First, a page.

The process to ban Essar Global from doing business in Minnesota will continue after the Minnesota Court of Appeals on Monday upheld a lower court's decision dismissing a challenge to the process.
Essar, the company that left the Nashwauk mine and steel plant site half-built and in bankruptcy, sued the Minnesota Department of Natural Resources and Department of Administration in February 2019 in State District Court in St. Paul after the agencies moved to debar the company from doing business in the state. The company claimed the agencies had violated state law and put the future of the Nashwauk project at risk.
But Judge Robyn Millenacker dismissed Essar's case without prejudice in September for numerous reasons, including that the company's concerns should be raised in an administrative process with the Department of Administration.
If the agency does moves to debar Essar, then the company can request the agency's commissioner review the decision, and if the commissioner's "determination is unfavorable" then the company can "seek review in the appropriate appellate courts."
"It is also apparent from (Essar's) briefing that it desires to sidestep the entire administrative process through the instant civil action," Millenacker wrote. "Being compelled to proceed through an undesirable forum does not constitute irreparable harm."
In an opinion filed Monday, the Court of Appeals affirmed Millenacker's decision to dismiss the case.
In an emailed statement to the News Tribune on Monday, the Department of Administration said the debarment process of Essar would proceed.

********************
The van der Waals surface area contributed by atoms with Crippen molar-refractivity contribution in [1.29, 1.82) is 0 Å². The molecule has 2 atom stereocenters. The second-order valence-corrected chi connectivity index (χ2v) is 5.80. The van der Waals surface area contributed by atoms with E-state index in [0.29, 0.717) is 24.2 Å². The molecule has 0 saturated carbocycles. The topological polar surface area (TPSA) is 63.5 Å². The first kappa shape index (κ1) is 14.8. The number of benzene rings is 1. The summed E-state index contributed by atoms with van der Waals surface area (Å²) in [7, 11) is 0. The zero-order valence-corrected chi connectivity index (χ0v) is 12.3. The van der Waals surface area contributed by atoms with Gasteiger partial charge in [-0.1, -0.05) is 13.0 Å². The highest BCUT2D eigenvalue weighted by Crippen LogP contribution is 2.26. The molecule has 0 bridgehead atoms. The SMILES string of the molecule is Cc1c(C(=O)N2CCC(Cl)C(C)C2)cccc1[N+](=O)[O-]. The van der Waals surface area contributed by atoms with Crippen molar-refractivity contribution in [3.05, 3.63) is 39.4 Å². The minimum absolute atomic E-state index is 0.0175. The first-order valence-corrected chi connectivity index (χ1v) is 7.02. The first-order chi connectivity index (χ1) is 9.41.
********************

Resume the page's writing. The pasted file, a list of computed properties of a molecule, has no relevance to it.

"We are pleased that the Minnesota Court of Appeals has upheld the district court’s ruling in the Essar Global case," agency spokesperson Curt Yoakum said. "The review had been on hold but we will now determine next steps once a more thorough review of the court’s decision has been completed. "
The DNR said it was also pleased with the court's decision.
"We are reviewing the specifics of the decision, but we are pleased that the Appeals court upheld the lower court decision," DNR spokesperson Chris Niskanen said in an email to the News Tribune on Monday.
Essar took control of the massive project in 2008 and the Nashwauk facility — the state’s first all-new taconite mine and processing center in decades — was supposed to be employing 350 people by 2014, and producing some 7 million tons of taconite iron ore pellets each year. Plans also originally called for an iron and steel plant on the site, creating even more jobs.
But Essar walked away from the project in late 2015 after spending $1.8 billion and leaving it less than half-finished. The company also left behind $1 billion in debt, leading to years of bankruptcy and post-bankruptcy troubles that continue today.
The project was then bought by Chippewa Capital Partners, the parent company of Mesabi Metallics, which pulled it out of bankruptcy in December 2017 and vowed to finish the mine and processing center.
Mesabi Metallics also earned back key mineral leases from the state in July 2018, but an ownership dispute just weeks later forced Chippewa owner Tom Clarke out of the company.
After Essar said it would settle $260 million of the debt it left behind and buy its way back into the project, DNR Commissioner Sarah Strommen sent a letter to Mesabi Metallics warning the company of the agency's intention to block Essar from having any involvement in the project.
Essar's complaint called Strommen's letter a "threat" when it responded with its own lawsuit.
Earlier this year, as Mesabi Metallics missed more state deadlines, DNR Assistant Commissioner Jess Richards told the News Tribune that DNR is open to having Essar as an investor, but would not allow it to control the project.
Essar did not return a request for comment from the News Tribune on Monday.